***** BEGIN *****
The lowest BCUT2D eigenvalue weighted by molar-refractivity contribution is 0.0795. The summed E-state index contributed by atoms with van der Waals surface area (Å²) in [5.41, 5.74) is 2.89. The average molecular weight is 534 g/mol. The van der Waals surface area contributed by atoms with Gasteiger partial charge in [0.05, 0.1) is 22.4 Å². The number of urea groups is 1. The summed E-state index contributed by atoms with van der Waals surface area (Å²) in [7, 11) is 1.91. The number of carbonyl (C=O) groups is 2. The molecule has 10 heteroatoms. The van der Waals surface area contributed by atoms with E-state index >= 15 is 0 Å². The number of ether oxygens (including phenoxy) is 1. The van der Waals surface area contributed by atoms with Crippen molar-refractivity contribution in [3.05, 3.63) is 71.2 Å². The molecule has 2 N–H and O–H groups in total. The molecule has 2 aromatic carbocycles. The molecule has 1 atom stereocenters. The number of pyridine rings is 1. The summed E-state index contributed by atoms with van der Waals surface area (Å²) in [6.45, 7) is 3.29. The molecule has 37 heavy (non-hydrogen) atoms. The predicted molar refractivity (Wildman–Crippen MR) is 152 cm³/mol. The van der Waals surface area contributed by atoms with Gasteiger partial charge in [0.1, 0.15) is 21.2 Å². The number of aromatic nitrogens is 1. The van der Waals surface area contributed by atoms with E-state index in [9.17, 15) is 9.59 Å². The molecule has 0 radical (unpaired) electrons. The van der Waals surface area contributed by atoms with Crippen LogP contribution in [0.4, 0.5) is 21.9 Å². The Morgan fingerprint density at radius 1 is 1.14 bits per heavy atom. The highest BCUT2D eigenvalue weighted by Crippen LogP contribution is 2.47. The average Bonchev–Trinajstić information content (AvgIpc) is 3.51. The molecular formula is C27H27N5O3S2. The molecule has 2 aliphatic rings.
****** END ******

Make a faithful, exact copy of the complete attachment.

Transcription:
The lowest BCUT2D eigenvalue weighted by molar-refractivity contribution is 0.0795. The summed E-state index contributed by atoms with van der Waals surface area (Å²) in [5.41, 5.74) is 2.89. The average molecular weight is 534 g/mol. The van der Waals surface area contributed by atoms with Gasteiger partial charge in [0.05, 0.1) is 22.4 Å². The number of urea groups is 1. The summed E-state index contributed by atoms with van der Waals surface area (Å²) in [7, 11) is 1.91. The number of carbonyl (C=O) groups is 2. The molecule has 10 heteroatoms. The van der Waals surface area contributed by atoms with E-state index >= 15 is 0 Å². The number of ether oxygens (including phenoxy) is 1. The van der Waals surface area contributed by atoms with Crippen molar-refractivity contribution in [3.05, 3.63) is 71.2 Å². The molecule has 2 N–H and O–H groups in total. The molecule has 2 aromatic carbocycles. The molecule has 1 atom stereocenters. The number of pyridine rings is 1. The summed E-state index contributed by atoms with van der Waals surface area (Å²) in [6.45, 7) is 3.29. The molecule has 37 heavy (non-hydrogen) atoms. The predicted molar refractivity (Wildman–Crippen MR) is 152 cm³/mol. The van der Waals surface area contributed by atoms with Gasteiger partial charge in [0.1, 0.15) is 21.2 Å². The number of aromatic nitrogens is 1. The van der Waals surface area contributed by atoms with E-state index in [9.17, 15) is 9.59 Å². The molecule has 0 radical (unpaired) electrons. The van der Waals surface area contributed by atoms with Crippen LogP contribution in [0.4, 0.5) is 21.9 Å². The Morgan fingerprint density at radius 1 is 1.14 bits per heavy atom. The highest BCUT2D eigenvalue weighted by Crippen LogP contribution is 2.47. The average Bonchev–Trinajstić information content (AvgIpc) is 3.51. The molecular formula is C27H27N5O3S2. The molecule has 2 aliphatic rings.